German Underground Hospital

Jersey War Tunnels


Useful Information

Location: Meadowbank valley, Parish of St Lawrence, Jersey.
Open: 12-FEB-2005 to 18-DEC-2005 daily 10-18, last admission 16:30. [2005]
Fee: Adults £8.60, Children £4.60, Senior Citizens £7.30, Students £6.40, Serving Armed Forces £7.50. [2005]
Classification:  World War II Bunkers World War II underground hospital.
Light: electric.
Dimension:  
Guided tours:  
Photography:  
Accessibility:  
Bibliography:  
Address: The German Underground Hospital, Meadowbank, Les Charrieres Malorey, St Lawrence, JE3 1FU, Tel: +44-11534-863442, Fax: +44-11534-865970.
Jersey War Tunnels, Les Charrières Malorey, St Lawrence, Jersey, Channel Islands JE3 1FU, Tel: +44-11534-860808, Fax: +44-11534-860886. E-mail: contact
As far as we know this information was accurate when it was published (see years in brackets), but may have changed since then.
Please check rates and details directly with the companies in question if you need more recent info.
Last update:$Date: 2015/08/30 21:55:09 $

History

 
1940Jersey occupied by the German Wehrmacht.
21-OCT-1941start of construction at the Cap Verde entrance.
1942excavation started at the Meadowbank entrance by the contracting firm of Gremmich.
1944bunker completed.

Description

The German Underground Hospital, as the name suggests, is an underground hospital built by the Germans during World War II. The German Wehrmacht occupied the island in 1940, and immediatley started to build defenses. Adolf Hitler ordered the islands to be transformed into an impregnable fortress.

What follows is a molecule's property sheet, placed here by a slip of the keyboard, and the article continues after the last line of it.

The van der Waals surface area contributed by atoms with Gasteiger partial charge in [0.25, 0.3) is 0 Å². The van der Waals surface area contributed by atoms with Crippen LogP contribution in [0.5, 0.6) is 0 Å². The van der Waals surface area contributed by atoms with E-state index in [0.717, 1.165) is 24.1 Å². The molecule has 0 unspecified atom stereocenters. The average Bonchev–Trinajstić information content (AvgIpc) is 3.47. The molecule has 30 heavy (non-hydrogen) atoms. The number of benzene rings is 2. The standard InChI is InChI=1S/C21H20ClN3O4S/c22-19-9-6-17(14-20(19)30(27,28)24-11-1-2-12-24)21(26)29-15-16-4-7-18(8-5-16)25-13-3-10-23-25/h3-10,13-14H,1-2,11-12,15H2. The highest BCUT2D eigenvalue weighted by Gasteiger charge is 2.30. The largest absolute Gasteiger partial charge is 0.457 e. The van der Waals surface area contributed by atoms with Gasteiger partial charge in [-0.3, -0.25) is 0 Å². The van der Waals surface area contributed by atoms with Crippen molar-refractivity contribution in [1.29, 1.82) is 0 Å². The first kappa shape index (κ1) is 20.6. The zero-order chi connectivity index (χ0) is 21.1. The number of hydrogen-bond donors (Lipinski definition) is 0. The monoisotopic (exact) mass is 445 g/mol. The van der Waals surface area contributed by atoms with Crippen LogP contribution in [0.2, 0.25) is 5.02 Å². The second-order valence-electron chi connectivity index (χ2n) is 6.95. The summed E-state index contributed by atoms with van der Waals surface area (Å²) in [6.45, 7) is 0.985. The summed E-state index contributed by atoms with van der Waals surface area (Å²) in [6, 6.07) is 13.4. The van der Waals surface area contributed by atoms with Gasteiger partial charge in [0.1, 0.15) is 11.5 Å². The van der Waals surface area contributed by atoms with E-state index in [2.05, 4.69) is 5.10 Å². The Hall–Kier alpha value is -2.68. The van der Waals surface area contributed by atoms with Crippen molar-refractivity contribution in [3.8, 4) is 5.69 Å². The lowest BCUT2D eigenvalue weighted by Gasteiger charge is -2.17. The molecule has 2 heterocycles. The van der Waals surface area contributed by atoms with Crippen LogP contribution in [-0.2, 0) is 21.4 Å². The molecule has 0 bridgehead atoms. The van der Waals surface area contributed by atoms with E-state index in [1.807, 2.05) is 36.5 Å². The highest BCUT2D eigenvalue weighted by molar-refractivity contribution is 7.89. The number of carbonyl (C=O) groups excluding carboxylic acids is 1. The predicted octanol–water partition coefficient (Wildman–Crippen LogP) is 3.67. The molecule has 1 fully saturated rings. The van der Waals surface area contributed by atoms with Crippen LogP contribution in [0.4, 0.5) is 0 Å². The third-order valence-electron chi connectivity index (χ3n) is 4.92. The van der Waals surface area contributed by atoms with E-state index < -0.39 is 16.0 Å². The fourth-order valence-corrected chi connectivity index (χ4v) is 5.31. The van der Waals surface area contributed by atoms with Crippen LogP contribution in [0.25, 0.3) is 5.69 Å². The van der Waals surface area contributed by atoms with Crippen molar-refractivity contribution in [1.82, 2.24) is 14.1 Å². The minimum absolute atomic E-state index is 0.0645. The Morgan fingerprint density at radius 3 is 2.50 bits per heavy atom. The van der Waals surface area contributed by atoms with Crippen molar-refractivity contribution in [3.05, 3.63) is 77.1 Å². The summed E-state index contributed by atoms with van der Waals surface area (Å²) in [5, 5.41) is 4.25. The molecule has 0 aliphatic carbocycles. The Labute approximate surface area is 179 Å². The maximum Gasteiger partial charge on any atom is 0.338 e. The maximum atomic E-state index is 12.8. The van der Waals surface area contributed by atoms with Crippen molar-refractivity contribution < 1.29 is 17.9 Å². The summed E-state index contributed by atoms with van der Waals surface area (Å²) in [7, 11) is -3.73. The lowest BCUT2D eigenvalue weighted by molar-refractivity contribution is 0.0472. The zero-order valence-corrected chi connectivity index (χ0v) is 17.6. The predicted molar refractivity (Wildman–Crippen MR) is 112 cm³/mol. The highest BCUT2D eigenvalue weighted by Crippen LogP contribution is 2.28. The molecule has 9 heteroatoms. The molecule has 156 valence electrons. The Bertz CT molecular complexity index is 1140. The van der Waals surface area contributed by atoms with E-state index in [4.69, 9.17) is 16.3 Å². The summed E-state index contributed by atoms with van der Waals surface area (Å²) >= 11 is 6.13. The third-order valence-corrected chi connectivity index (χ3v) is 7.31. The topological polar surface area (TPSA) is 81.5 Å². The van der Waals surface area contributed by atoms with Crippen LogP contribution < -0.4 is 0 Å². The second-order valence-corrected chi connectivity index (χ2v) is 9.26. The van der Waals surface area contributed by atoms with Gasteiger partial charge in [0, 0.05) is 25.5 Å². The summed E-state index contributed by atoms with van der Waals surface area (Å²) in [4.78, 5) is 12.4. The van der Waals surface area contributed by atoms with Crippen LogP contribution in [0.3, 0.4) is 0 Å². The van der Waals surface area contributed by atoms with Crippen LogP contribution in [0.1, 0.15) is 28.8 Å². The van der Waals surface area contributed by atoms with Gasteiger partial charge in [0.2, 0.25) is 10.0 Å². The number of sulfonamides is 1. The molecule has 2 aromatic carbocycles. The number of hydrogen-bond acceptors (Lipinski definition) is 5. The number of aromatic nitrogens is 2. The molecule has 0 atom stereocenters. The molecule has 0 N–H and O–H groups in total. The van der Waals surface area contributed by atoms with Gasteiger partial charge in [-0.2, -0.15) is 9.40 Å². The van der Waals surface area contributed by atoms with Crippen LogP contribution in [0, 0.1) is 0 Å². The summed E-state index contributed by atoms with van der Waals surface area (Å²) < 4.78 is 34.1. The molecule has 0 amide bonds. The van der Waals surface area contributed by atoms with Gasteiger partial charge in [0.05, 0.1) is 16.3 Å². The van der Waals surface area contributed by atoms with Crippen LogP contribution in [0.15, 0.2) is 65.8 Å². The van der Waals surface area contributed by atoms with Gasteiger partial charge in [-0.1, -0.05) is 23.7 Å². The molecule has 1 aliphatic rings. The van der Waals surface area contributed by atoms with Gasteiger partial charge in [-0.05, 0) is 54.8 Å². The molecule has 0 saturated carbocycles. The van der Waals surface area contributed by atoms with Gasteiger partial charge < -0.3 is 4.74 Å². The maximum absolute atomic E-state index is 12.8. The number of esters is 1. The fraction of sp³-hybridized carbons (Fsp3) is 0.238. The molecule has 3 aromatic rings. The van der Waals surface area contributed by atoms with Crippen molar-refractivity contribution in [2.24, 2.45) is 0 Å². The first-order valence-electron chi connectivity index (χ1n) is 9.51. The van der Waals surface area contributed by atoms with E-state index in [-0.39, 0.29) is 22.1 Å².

Ho8 was built underground by forced labourers from all over the world, provided by the the Organisation Todt. 43,000 tons of rock were removed and the space lined with 6,000 tons of concrete. And despite the term hospital it was definitely not a humanitary project. Originally the bunker was built as bombproof barracks, store and workshop to service heavy weapons. But this plan was changed even before it was completed. So the completed bunker was able to cater for 500 casualties with wards, contained a fully equipped operating room and a number of administrative rooms.

Today the bunker is only a part of the Jersey War Tunnels. Numerous exhibitions about World War II, historic items, photographs and documents are completed by art exhibitions.


See also


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